PhD supervisors urged to ‘embrace history’s ghosts’

Academics need to become ‘good gatekeepers’ to students from minority backgrounds, a study from New Zealand suggests

September 12, 2015
Tiki/Hei-Tiki carving, Polynesian mythology
Source: Alamy

White supervisors in New Zealand can provide far more effective support for their Maori students by “embracing rather than refusing history’s ghosts”.

That was the argument of Barbara Grant, associate professor of higher education at the University of Auckland, speaking at an event on “Boundary Crossing in International Doctoral Supervision: Contexts, Cultures and Confluences” organised by the Society for Research into Higher Education.

Although the number of Maori doctoral students in New Zealand’s universities almost doubled between 2003 and 2013 (from 248 to 481), she explained, there were still only a “tiny number of Maori academics”.

So what challenges did that present to Pakeha (or white) supervisors who were often uncomfortable at “being confronted with New Zealand’s colonial history and its destructive legacy”? To answer that question, Professor Grant’s paper drew on in-depth interviews with nine such supervisors.

One thought it crucial to remember that a white supervisor was also inevitably “a Treaty partner” – a reference to “the founding document of British settlement in our country – the Treaty of Waitangi, signed by the British Crown and many Maori chiefs in 1840”.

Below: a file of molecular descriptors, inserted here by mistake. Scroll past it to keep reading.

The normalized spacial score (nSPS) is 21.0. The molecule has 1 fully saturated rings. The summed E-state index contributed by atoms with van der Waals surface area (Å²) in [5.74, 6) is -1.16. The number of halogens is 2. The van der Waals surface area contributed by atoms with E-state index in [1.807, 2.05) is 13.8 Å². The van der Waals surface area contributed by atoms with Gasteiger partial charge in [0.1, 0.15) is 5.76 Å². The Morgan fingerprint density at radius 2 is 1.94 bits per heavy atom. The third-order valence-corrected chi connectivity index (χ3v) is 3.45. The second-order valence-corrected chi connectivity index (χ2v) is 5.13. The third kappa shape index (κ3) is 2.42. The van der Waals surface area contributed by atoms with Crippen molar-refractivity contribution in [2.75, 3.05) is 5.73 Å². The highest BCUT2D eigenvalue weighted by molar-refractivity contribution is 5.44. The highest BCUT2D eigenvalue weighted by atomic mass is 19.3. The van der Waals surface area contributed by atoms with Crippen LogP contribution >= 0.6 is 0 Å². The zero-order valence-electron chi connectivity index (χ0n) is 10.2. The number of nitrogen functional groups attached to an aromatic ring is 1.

Another recalled working with her first Maori student, when an awareness of “colonial power imbalances and everything” had made her reluctant to “be as directive as I would’ve perhaps been at times with other students”. Fortunately, her student had been able to point out that such “diffidence” in a supervisor was not helpful at all.

A third supervisor, by contrast, refused to allow her Maori doctoral student to give up on her PhD, on the grounds that “you made a commitment to me and now I’m calling it in”.

Yet despite the complexities of relationships across “the Pakeha-Maori hyphen”, Professor Grant argued that they often offered white supervisors “many opportunities for intellectual intrigue, friendship, joy, as well as invitations to events and places in New Zealand not easily accessible to non-Maori”.

However, it remained essential that supervisors adopted the role of “good gatekeeper”, remembering the long history of Maori being “shut out from higher education by gatekeepers of all kinds” and willing to “hold the gate open” for Maori students today.

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